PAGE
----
Inspiration for the clinic comes from the great strides made over the last few decades in cardiovascular medicine. A greater understanding of the causes of heart disease has allowed preventative action to be taken so that now fewer people develop heart disease. As a result mortality from heart disease has decreased by 50%. Over the same period, mortality from ovarian cancer has only decreased by 3% – a key problem which the new research clinic is hoping to address.
Professor Martin Widschwendter, Head of Department of Women’s Cancer at University College London said, “In order to make a substantial change to the understanding of women’s cancer, we must begin to understand why and how women with a BRCA1 or BRCA2 mutation develop ovarian and breast cancer. This will then allow us to develop methods of preventing these cancers, so that the women at risk no longer need to have surgery to remove their breasts, ovaries and Fallopian Tubes”
“Our ambition is to identify the key mechanisms of cancer development and understand its causes, then we will be able to test potential ways of preventing these cancers from developing in the first instance.”
That’s why the research clinic is a very exciting and novel way of developing the most effective and efficient mechanisms to decode women’s cancers. It is crucial to fully understand the role that genetic mutations can play in the early development of these cancers; and how best we can protect women in the future without the need for invasive surgery.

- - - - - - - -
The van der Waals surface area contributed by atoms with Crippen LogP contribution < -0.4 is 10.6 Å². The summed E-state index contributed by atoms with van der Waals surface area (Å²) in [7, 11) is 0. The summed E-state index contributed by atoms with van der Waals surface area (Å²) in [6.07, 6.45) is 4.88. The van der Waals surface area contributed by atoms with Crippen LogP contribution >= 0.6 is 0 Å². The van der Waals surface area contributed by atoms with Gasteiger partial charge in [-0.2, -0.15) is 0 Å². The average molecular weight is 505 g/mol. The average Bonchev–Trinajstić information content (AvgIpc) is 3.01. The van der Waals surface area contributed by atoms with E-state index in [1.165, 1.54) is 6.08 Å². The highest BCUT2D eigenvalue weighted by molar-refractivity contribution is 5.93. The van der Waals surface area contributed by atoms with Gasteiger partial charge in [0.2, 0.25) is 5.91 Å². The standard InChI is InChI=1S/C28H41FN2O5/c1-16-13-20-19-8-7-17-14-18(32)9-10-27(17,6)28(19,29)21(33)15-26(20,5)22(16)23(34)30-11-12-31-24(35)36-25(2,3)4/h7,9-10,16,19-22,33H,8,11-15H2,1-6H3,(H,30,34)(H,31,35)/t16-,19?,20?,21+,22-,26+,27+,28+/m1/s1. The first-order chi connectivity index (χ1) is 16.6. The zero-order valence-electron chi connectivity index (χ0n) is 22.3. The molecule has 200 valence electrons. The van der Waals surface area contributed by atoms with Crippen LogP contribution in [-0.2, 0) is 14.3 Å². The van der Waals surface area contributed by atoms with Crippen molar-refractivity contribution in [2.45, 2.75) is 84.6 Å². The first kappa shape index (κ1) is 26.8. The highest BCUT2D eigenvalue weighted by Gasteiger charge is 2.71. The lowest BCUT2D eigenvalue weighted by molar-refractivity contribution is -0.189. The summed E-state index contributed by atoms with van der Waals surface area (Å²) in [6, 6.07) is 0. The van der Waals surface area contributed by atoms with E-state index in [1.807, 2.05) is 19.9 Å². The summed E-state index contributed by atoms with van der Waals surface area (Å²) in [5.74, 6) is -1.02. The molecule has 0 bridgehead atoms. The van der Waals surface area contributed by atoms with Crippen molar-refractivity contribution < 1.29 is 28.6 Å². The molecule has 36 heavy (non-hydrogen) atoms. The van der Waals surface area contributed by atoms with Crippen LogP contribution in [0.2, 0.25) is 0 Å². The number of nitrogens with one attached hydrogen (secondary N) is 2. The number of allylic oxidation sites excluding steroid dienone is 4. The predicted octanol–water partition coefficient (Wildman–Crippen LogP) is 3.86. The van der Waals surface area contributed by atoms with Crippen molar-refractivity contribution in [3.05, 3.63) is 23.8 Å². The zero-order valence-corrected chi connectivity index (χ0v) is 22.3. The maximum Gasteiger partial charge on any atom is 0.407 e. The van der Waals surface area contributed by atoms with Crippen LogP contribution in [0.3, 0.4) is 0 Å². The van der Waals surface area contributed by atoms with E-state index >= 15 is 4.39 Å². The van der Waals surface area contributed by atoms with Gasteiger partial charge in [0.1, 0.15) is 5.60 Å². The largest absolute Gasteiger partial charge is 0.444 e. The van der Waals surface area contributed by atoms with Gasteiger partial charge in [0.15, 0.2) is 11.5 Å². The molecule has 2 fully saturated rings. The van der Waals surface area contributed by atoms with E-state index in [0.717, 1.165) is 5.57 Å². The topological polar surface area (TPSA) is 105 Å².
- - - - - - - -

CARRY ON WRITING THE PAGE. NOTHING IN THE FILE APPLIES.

Caroline Presho said: “I carry a BRCA2 alteration and have undergone risk-reducing breast surgery and have also had my ovaries and Fallopian Tubes removed to lower my risk of cancer. This study is important to the high-risk community and women in the general population, because it means we may not have to undergo such drastic surgeries in the future.”
The clinic are currently recruiting women from a variety of backgrounds to participate in this ground-breaking research, including women with a BRCA1 or BRCA2 gene alteration. Additionally, they are seeking their mothers, sisters, daughters and female cousins who have tested negative for the gene mutation, as well as women from the general population. Women’s contribution is absolutely vital if they are to understand who is at risk from these deadly cancers.
All of the work is underpinned by the generosity of hundreds of volunteers. We hope that many of you will come forward to join them in this effort. If you would like to join BRCA PROTECT, please register your interest by calling the BRCA PROTECT Research Clinic on 020 3447 2125, getting in touch via email or by making an appointment here.